In most cases, you won’t see where the tectonic plates meet because they are located beneath the ocean. Despite this, the plate boundaries can still be seen from outer space thanks to instruments like the GEOSAT satellite that helps map out the boundaries. Usually, where these tectonic plates meet, you will find a lot of earthquake activity and volcanoes. This is due to the amount of friction that happens there, as well as the built-up stress and pressure of the plates moving near each other.

Where there is volcanic activity, there is usually earthquake activity, and this is no exception when it comes to the tectonic plate boundaries. When a volcano erupts at one of the plate boundaries, the pressure that is associated with the force of the rising magma can trigger earthquakes to occur around the same site. On the other hand, an earthquake is also able to trigger a volcanic eruption at one of these sites as well. During a major earthquake, the crust movements and changes can cause cracks and fissures to form that can, later on, act as a pipeline for magma from a volcano. This is something that scientists are still researching to better understand how the process works over time.

Where there is volcanic activity, there is usually earthquake activity.

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How Are Earthquakes Measured?

Earthquakes are detected by a seismographic network of seismic stations. Each of these stations measures the movement of the ground at the site. When an earthquake happens, it releases energy that makes the ground vibrate as rocks move over one another. These vibrations continue to push the ground, allowing the energy to travel outward in a wave of vibrations. The seismograph stations pick up on these vibrations, even when subtle, and measure them as an earthquake with a specific magnitude. Let’s take a closer look at what goes into determining an earthquake’s magnitude.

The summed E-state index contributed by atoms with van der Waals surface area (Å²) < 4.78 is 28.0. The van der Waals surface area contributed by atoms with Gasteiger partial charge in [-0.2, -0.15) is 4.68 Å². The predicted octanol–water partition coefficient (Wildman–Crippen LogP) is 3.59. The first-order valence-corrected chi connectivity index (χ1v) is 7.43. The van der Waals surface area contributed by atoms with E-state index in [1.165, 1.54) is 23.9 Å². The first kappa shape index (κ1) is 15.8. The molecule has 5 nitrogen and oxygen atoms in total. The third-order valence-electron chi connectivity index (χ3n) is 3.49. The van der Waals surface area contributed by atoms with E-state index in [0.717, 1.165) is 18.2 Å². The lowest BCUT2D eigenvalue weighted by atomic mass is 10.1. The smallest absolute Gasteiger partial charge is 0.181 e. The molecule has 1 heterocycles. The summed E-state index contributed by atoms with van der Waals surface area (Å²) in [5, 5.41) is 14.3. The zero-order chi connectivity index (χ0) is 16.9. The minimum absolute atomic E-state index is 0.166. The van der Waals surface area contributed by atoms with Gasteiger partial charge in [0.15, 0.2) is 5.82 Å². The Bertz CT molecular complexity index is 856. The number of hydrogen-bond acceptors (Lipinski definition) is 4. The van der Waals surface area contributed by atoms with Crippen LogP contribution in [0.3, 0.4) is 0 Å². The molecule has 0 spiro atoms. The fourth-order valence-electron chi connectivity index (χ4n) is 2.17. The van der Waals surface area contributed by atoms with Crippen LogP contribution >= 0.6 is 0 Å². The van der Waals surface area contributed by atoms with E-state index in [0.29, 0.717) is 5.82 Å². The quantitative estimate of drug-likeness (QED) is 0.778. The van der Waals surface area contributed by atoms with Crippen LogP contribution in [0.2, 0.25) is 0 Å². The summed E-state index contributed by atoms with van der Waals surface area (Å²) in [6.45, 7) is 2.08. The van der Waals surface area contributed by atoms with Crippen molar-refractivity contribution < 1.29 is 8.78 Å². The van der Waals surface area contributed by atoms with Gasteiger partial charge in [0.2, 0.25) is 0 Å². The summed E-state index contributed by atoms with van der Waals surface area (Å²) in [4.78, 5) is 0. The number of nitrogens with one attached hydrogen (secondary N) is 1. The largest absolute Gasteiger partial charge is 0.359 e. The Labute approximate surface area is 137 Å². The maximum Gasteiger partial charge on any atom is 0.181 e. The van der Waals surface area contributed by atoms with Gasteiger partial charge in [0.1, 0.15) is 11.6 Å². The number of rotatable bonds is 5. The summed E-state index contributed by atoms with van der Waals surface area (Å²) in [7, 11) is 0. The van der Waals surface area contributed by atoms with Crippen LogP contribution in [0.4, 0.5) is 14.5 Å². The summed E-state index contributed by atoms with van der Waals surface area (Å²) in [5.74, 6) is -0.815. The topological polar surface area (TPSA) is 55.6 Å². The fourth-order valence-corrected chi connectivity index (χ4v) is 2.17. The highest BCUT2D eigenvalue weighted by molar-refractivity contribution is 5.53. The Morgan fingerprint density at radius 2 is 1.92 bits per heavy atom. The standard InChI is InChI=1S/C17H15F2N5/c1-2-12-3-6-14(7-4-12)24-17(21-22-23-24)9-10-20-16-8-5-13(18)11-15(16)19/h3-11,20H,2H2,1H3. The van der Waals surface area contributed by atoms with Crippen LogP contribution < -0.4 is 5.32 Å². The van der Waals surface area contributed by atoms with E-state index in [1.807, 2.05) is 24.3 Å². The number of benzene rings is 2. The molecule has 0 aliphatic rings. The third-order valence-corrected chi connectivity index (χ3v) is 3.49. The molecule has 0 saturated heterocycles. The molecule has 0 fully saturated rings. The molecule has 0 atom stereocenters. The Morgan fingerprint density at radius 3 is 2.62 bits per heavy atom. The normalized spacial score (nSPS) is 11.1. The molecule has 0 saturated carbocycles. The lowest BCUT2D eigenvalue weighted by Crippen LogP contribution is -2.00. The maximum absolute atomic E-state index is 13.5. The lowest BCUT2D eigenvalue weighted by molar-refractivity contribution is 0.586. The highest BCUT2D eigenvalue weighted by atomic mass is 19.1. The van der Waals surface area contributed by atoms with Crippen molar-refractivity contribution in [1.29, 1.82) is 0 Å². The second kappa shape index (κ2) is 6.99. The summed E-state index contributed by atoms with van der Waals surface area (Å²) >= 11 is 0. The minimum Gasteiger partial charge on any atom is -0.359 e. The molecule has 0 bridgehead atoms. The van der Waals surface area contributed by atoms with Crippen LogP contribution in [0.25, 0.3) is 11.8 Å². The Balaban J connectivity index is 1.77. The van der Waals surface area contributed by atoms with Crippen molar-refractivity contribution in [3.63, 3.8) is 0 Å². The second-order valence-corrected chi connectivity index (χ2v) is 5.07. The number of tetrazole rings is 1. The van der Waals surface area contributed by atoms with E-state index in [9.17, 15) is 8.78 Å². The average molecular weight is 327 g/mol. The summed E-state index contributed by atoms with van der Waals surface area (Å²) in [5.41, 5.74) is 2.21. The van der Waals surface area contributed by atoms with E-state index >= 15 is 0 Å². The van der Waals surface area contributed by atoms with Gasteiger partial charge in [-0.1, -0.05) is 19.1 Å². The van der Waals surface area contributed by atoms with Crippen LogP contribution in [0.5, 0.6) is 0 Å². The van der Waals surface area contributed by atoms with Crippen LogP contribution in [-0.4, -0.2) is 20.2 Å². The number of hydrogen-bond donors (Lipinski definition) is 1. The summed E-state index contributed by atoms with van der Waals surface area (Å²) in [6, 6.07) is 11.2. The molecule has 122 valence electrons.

An earthquake’s magnitude can be looked at as the measurement of the earthquake’s size. It’s a measurement that tells the size of the earthquake at its source and stays the same regardless of where you were or what the shaking felt like at your location. You may have heard of the Richter scale when it comes to determining the size of an earthquake, and while this method was once the main way to measure an earthquake’s magnitude, it is now outdated and no longer in use by the USGS for larger earthquakes. The USGS now uses the Moment Magnitude scale in order to measure earthquake size within the most reliable estimate. 

Do ‘Earthquakes’ Happen on Other Planets?

Despite the name, quakes do happen on planets besides earth. Scientists have been able to detect measurable seismic activity on places like the moon, Venus, Mars, and a few of Jupiter’s moons as well. In fact, NASA took a seismometer to Mars to study the seismic activity on the red planet. They hoped to find out what the inside of Mars is made of. While there, the Mars lander detected the largest quake that has ever been observed on another planet—a magnitude 5. There have been over 1,300 quakes detected on Mars since InSIght landed there in November 2018. 

What Is the Largest Earthquake Ever Detected?

The largest earthquake on record is the 1960 Valdivia earthquake, also known as the Great Chilean earthquake. It was a 9.4-9.6 on the moment magnitude scale. The earthquake was accompanied by a large tsunami that impacted southern Chile, Japan, Hawaii, the Philippines, eastern New Zealand, the Aleutian Islands, and southeastern Australia. The epicenter was located near Lumaco, and Valdivia was the most impacted city. The earthquake caused waves up to 82 ft (25 meters), and the death toll is uncertain but estimated to be anywhere between 1,000 and 6,000 people.